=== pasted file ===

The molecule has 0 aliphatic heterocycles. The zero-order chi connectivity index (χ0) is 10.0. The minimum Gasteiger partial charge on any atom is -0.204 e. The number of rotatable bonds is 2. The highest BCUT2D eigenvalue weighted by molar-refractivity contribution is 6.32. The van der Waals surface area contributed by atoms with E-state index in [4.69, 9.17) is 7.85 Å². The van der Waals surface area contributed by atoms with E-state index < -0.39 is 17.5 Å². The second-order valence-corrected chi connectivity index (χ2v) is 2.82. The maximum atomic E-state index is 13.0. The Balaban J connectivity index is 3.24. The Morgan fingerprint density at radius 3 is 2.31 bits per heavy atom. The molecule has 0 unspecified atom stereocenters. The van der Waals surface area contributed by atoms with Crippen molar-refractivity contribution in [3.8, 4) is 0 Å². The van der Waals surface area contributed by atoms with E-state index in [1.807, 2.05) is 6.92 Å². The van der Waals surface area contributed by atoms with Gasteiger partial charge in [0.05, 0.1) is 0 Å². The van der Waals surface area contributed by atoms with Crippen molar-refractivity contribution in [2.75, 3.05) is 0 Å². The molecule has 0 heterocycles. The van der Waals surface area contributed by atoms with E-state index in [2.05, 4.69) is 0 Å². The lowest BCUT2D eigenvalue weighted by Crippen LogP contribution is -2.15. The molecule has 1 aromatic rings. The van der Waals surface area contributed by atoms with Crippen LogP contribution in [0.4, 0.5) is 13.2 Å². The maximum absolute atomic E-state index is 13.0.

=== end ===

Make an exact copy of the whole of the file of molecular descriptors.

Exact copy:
The molecule has 0 aliphatic heterocycles. The zero-order chi connectivity index (χ0) is 10.0. The minimum Gasteiger partial charge on any atom is -0.204 e. The number of rotatable bonds is 2. The highest BCUT2D eigenvalue weighted by molar-refractivity contribution is 6.32. The van der Waals surface area contributed by atoms with E-state index in [4.69, 9.17) is 7.85 Å². The van der Waals surface area contributed by atoms with E-state index < -0.39 is 17.5 Å². The second-order valence-corrected chi connectivity index (χ2v) is 2.82. The maximum atomic E-state index is 13.0. The Balaban J connectivity index is 3.24. The Morgan fingerprint density at radius 3 is 2.31 bits per heavy atom. The molecule has 0 unspecified atom stereocenters. The van der Waals surface area contributed by atoms with Crippen molar-refractivity contribution in [3.8, 4) is 0 Å². The van der Waals surface area contributed by atoms with E-state index in [1.807, 2.05) is 6.92 Å². The van der Waals surface area contributed by atoms with Gasteiger partial charge in [0.05, 0.1) is 0 Å². The van der Waals surface area contributed by atoms with Crippen molar-refractivity contribution in [2.75, 3.05) is 0 Å². The molecule has 0 heterocycles. The van der Waals surface area contributed by atoms with E-state index in [2.05, 4.69) is 0 Å². The lowest BCUT2D eigenvalue weighted by Crippen LogP contribution is -2.15. The molecule has 1 aromatic rings. The van der Waals surface area contributed by atoms with Crippen LogP contribution in [0.4, 0.5) is 13.2 Å². The maximum absolute atomic E-state index is 13.0.